5 years ago

Intraspecific variability and reaction norms of forest understorey plant species traits

Intraspecific variability and reaction norms of forest understorey plant species traits
Steven S. Perakis, Klaus J. Puettmann, Caitlin E. Lawrence, Sean C. McKenzie, Julia I. Burton
Trait-based models of ecological communities typically assume intraspecific variation in functional traits is not important, although such variation can change species trait rankings along gradients in resources and environmental conditions, and thus influence community structure and function. We examined the degree of intraspecific relative to interspecific variation, and reaction norms of 11 functional traits for 57 forest understorey plant species, including: intrinsic water-use efficiency (iWUE), Δ15N, five leaf traits, two stem traits and two root traits along gradients in light, nitrogen, moisture and understorey cover. Our results indicate that interspecific trait variation exceeded intraspecific variation by at least 50% for most, but not all traits. Intraspecific variation in Δ15N, iWUE, leaf nitrogen content (LNC) and root traits was high (47–70%) compared with most leaf traits and stem traits (13–38%). Δ15N varied primarily along gradients in abiotic conditions, while light and understorey cover were relatively less important. Intrinsic water-use efficiency was related primarily to light transmission, reflecting increases in photosynthesis relative to stomatal conductance. Leaf traits varied mainly as a function of light availability, with some reaction norms depending on understorey cover. Plant height increased with understorey cover, while stem-specific density was related primarily to light. Resources, environmental conditions and understorey cover did not contribute strongly to the observed variation in root traits. Gradients in resources, environmental conditions and competition all appear to control intraspecific variability in most traits to some extent. However, our results suggest that species cross-over (i.e. trait rank reversals) along the gradients measured here are generally not a concern. Intraspecific variability in understorey plant species traits can be considerable. However, trait data collected under a narrow range of environmental conditions appears sufficient to establish species rankings and scale between community and ecosystem levels using trait-based models. Investigators may therefore focus on obtaining a sufficient sample size within a single set of conditions rather than characterizing trait variation across entire gradients to optimize sampling efforts. A lay summary is available for this article. Lay Summary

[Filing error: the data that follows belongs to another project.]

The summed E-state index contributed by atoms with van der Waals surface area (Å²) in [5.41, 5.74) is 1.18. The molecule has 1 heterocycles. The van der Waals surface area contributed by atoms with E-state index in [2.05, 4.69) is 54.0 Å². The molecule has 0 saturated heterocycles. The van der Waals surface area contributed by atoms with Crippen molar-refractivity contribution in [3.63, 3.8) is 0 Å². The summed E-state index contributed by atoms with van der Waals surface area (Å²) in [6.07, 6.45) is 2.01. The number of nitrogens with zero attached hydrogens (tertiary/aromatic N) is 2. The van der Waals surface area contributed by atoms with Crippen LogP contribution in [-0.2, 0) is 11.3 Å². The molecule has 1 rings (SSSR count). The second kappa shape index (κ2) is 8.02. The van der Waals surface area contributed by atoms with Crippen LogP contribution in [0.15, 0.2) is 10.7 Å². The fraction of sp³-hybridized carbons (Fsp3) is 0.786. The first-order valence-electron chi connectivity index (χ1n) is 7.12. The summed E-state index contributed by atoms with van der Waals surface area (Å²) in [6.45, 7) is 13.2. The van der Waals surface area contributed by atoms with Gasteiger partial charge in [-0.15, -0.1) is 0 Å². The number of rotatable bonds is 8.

Publisher URL: http://onlinelibrary.wiley.com/resolve/doi

DOI: 10.1111/1365-2435.12898

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